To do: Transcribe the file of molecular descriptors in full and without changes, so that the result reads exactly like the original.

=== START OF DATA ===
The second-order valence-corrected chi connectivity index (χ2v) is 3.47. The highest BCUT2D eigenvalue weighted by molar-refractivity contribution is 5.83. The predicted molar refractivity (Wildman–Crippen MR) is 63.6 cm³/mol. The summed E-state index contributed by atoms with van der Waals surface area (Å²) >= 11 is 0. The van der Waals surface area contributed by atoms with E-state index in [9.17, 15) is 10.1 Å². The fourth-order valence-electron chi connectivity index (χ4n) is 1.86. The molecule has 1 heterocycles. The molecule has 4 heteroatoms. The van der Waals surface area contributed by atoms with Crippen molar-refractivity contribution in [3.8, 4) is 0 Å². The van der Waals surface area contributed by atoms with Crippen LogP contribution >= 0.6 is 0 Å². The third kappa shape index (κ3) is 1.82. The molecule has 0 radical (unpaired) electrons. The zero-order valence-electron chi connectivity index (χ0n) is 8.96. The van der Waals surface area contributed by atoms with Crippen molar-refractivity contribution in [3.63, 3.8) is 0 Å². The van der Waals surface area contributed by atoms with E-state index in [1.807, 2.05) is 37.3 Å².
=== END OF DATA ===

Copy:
The second-order valence-corrected chi connectivity index (χ2v) is 3.47. The highest BCUT2D eigenvalue weighted by molar-refractivity contribution is 5.83. The predicted molar refractivity (Wildman–Crippen MR) is 63.6 cm³/mol. The summed E-state index contributed by atoms with van der Waals surface area (Å²) >= 11 is 0. The van der Waals surface area contributed by atoms with E-state index in [9.17, 15) is 10.1 Å². The fourth-order valence-electron chi connectivity index (χ4n) is 1.86. The molecule has 1 heterocycles. The molecule has 4 heteroatoms. The van der Waals surface area contributed by atoms with Crippen molar-refractivity contribution in [3.8, 4) is 0 Å². The van der Waals surface area contributed by atoms with Crippen LogP contribution >= 0.6 is 0 Å². The third kappa shape index (κ3) is 1.82. The molecule has 0 radical (unpaired) electrons. The zero-order valence-electron chi connectivity index (χ0n) is 8.96. The van der Waals surface area contributed by atoms with Crippen molar-refractivity contribution in [3.63, 3.8) is 0 Å². The van der Waals surface area contributed by atoms with E-state index in [1.807, 2.05) is 37.3 Å².